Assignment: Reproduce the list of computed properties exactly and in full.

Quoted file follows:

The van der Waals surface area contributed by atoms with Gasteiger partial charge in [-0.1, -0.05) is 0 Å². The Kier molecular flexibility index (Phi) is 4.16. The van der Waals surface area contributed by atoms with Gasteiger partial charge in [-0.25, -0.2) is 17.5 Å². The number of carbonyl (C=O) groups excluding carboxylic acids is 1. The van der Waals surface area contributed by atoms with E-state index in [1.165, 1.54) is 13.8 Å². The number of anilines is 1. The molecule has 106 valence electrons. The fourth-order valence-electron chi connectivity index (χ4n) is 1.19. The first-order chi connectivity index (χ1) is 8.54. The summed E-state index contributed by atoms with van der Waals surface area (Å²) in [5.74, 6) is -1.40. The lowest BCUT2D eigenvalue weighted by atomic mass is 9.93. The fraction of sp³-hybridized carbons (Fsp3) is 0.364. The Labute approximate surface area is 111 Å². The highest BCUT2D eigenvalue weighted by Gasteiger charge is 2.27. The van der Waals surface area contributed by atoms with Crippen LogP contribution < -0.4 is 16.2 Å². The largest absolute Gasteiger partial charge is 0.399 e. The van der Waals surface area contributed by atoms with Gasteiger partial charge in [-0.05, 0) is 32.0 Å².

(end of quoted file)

The van der Waals surface area contributed by atoms with Gasteiger partial charge in [-0.1, -0.05) is 0 Å². The Kier molecular flexibility index (Phi) is 4.16. The van der Waals surface area contributed by atoms with Gasteiger partial charge in [-0.25, -0.2) is 17.5 Å². The number of carbonyl (C=O) groups excluding carboxylic acids is 1. The van der Waals surface area contributed by atoms with E-state index in [1.165, 1.54) is 13.8 Å². The number of anilines is 1. The molecule has 106 valence electrons. The fourth-order valence-electron chi connectivity index (χ4n) is 1.19. The first-order chi connectivity index (χ1) is 8.54. The summed E-state index contributed by atoms with van der Waals surface area (Å²) in [5.74, 6) is -1.40. The lowest BCUT2D eigenvalue weighted by atomic mass is 9.93. The fraction of sp³-hybridized carbons (Fsp3) is 0.364. The Labute approximate surface area is 111 Å². The highest BCUT2D eigenvalue weighted by Gasteiger charge is 2.27. The van der Waals surface area contributed by atoms with Crippen LogP contribution < -0.4 is 16.2 Å². The largest absolute Gasteiger partial charge is 0.399 e. The van der Waals surface area contributed by atoms with Gasteiger partial charge in [-0.05, 0) is 32.0 Å².